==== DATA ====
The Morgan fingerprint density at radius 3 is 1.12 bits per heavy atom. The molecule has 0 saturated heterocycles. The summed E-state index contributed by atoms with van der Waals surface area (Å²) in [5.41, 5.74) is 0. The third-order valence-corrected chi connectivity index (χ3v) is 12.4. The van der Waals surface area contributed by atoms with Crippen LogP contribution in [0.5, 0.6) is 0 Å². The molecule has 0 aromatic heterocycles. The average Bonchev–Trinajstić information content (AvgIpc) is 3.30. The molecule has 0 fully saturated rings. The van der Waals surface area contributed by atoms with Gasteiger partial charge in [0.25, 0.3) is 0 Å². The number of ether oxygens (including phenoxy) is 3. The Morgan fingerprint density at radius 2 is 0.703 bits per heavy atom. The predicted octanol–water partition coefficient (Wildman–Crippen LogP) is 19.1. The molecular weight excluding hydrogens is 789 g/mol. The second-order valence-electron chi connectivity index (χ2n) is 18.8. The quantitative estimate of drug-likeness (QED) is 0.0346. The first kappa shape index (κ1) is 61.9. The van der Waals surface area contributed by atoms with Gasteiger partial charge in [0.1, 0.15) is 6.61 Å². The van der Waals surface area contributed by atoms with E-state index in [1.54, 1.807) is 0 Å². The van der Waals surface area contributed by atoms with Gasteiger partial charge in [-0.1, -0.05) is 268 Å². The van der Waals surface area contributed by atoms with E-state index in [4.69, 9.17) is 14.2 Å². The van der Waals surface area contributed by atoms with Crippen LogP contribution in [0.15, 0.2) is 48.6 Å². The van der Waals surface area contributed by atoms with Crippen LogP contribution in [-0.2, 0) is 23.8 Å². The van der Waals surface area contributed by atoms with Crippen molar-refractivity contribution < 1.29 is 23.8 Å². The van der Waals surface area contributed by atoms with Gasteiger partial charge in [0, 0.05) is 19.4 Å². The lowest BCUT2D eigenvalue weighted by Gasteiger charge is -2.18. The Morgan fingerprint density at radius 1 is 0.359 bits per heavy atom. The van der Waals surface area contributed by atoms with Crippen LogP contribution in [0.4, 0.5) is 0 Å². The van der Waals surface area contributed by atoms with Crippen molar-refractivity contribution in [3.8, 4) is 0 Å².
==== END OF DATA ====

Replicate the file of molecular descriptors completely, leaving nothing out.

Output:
The Morgan fingerprint density at radius 3 is 1.12 bits per heavy atom. The molecule has 0 saturated heterocycles. The summed E-state index contributed by atoms with van der Waals surface area (Å²) in [5.41, 5.74) is 0. The third-order valence-corrected chi connectivity index (χ3v) is 12.4. The van der Waals surface area contributed by atoms with Crippen LogP contribution in [0.5, 0.6) is 0 Å². The molecule has 0 aromatic heterocycles. The average Bonchev–Trinajstić information content (AvgIpc) is 3.30. The molecule has 0 fully saturated rings. The van der Waals surface area contributed by atoms with Gasteiger partial charge in [0.25, 0.3) is 0 Å². The number of ether oxygens (including phenoxy) is 3. The Morgan fingerprint density at radius 2 is 0.703 bits per heavy atom. The predicted octanol–water partition coefficient (Wildman–Crippen LogP) is 19.1. The molecular weight excluding hydrogens is 789 g/mol. The second-order valence-electron chi connectivity index (χ2n) is 18.8. The quantitative estimate of drug-likeness (QED) is 0.0346. The first kappa shape index (κ1) is 61.9. The van der Waals surface area contributed by atoms with Gasteiger partial charge in [0.1, 0.15) is 6.61 Å². The van der Waals surface area contributed by atoms with E-state index in [1.54, 1.807) is 0 Å². The van der Waals surface area contributed by atoms with Gasteiger partial charge in [-0.1, -0.05) is 268 Å². The van der Waals surface area contributed by atoms with E-state index in [4.69, 9.17) is 14.2 Å². The van der Waals surface area contributed by atoms with Crippen LogP contribution in [0.15, 0.2) is 48.6 Å². The van der Waals surface area contributed by atoms with Crippen LogP contribution in [-0.2, 0) is 23.8 Å². The van der Waals surface area contributed by atoms with Crippen molar-refractivity contribution < 1.29 is 23.8 Å². The van der Waals surface area contributed by atoms with Gasteiger partial charge in [0, 0.05) is 19.4 Å². The lowest BCUT2D eigenvalue weighted by Gasteiger charge is -2.18. The Morgan fingerprint density at radius 1 is 0.359 bits per heavy atom. The van der Waals surface area contributed by atoms with Crippen LogP contribution in [0.4, 0.5) is 0 Å². The van der Waals surface area contributed by atoms with Crippen molar-refractivity contribution in [3.8, 4) is 0 Å².